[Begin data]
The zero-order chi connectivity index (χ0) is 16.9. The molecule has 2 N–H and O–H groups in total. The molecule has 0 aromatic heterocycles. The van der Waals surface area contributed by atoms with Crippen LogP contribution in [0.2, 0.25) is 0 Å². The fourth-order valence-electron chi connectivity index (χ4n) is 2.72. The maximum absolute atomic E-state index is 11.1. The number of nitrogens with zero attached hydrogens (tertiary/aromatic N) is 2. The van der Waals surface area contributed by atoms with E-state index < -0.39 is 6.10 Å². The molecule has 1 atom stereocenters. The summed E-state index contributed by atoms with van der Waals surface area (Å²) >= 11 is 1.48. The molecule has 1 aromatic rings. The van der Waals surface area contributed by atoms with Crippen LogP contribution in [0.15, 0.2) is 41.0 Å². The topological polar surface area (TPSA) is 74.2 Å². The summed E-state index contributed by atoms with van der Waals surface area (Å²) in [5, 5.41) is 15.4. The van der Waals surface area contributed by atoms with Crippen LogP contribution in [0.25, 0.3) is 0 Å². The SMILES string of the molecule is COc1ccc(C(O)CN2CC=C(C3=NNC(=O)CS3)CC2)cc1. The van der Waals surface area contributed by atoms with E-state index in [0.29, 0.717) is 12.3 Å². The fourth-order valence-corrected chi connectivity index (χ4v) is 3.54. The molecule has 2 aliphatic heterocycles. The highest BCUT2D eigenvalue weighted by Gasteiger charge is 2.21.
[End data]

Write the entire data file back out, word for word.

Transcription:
The zero-order chi connectivity index (χ0) is 16.9. The molecule has 2 N–H and O–H groups in total. The molecule has 0 aromatic heterocycles. The van der Waals surface area contributed by atoms with Crippen LogP contribution in [0.2, 0.25) is 0 Å². The fourth-order valence-electron chi connectivity index (χ4n) is 2.72. The maximum absolute atomic E-state index is 11.1. The number of nitrogens with zero attached hydrogens (tertiary/aromatic N) is 2. The van der Waals surface area contributed by atoms with E-state index < -0.39 is 6.10 Å². The molecule has 1 atom stereocenters. The summed E-state index contributed by atoms with van der Waals surface area (Å²) >= 11 is 1.48. The molecule has 1 aromatic rings. The van der Waals surface area contributed by atoms with Crippen LogP contribution in [0.15, 0.2) is 41.0 Å². The topological polar surface area (TPSA) is 74.2 Å². The summed E-state index contributed by atoms with van der Waals surface area (Å²) in [5, 5.41) is 15.4. The van der Waals surface area contributed by atoms with Crippen LogP contribution in [0.25, 0.3) is 0 Å². The SMILES string of the molecule is COc1ccc(C(O)CN2CC=C(C3=NNC(=O)CS3)CC2)cc1. The van der Waals surface area contributed by atoms with E-state index in [0.29, 0.717) is 12.3 Å². The fourth-order valence-corrected chi connectivity index (χ4v) is 3.54. The molecule has 2 aliphatic heterocycles. The highest BCUT2D eigenvalue weighted by Gasteiger charge is 2.21.